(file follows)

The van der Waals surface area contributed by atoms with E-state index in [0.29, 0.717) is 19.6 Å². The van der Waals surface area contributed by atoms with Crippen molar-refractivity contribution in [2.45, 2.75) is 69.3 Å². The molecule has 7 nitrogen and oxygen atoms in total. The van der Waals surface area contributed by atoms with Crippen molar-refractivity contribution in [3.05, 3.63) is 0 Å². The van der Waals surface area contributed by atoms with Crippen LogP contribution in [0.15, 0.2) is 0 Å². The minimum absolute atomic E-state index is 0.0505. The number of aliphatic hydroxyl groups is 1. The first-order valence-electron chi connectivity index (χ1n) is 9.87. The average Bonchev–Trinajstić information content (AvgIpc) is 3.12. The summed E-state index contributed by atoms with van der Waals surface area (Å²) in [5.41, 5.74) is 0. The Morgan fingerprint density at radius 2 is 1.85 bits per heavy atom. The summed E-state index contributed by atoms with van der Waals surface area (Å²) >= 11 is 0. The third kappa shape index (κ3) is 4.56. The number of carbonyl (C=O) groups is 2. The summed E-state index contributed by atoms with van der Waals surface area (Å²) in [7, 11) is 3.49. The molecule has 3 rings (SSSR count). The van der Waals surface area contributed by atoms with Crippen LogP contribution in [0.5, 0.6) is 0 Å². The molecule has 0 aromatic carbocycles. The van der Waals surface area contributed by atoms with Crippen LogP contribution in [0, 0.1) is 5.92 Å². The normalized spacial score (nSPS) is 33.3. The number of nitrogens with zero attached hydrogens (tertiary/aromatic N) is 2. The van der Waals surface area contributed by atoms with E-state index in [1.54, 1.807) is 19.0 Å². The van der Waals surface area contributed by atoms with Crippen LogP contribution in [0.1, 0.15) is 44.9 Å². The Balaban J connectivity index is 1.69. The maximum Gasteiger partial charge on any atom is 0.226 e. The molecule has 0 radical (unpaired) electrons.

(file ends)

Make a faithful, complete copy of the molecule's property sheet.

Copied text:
The van der Waals surface area contributed by atoms with E-state index in [0.29, 0.717) is 19.6 Å². The van der Waals surface area contributed by atoms with Crippen molar-refractivity contribution in [2.45, 2.75) is 69.3 Å². The molecule has 7 nitrogen and oxygen atoms in total. The van der Waals surface area contributed by atoms with Crippen molar-refractivity contribution in [3.05, 3.63) is 0 Å². The van der Waals surface area contributed by atoms with Crippen LogP contribution in [0.15, 0.2) is 0 Å². The minimum absolute atomic E-state index is 0.0505. The number of aliphatic hydroxyl groups is 1. The first-order valence-electron chi connectivity index (χ1n) is 9.87. The average Bonchev–Trinajstić information content (AvgIpc) is 3.12. The summed E-state index contributed by atoms with van der Waals surface area (Å²) in [5.41, 5.74) is 0. The Morgan fingerprint density at radius 2 is 1.85 bits per heavy atom. The summed E-state index contributed by atoms with van der Waals surface area (Å²) >= 11 is 0. The third kappa shape index (κ3) is 4.56. The number of carbonyl (C=O) groups is 2. The summed E-state index contributed by atoms with van der Waals surface area (Å²) in [7, 11) is 3.49. The molecule has 3 rings (SSSR count). The van der Waals surface area contributed by atoms with Crippen LogP contribution in [0.5, 0.6) is 0 Å². The molecule has 0 aromatic carbocycles. The van der Waals surface area contributed by atoms with Crippen LogP contribution in [0, 0.1) is 5.92 Å². The normalized spacial score (nSPS) is 33.3. The number of nitrogens with zero attached hydrogens (tertiary/aromatic N) is 2. The van der Waals surface area contributed by atoms with E-state index in [1.54, 1.807) is 19.0 Å². The van der Waals surface area contributed by atoms with Crippen LogP contribution in [0.1, 0.15) is 44.9 Å². The Balaban J connectivity index is 1.69. The maximum Gasteiger partial charge on any atom is 0.226 e. The molecule has 0 radical (unpaired) electrons.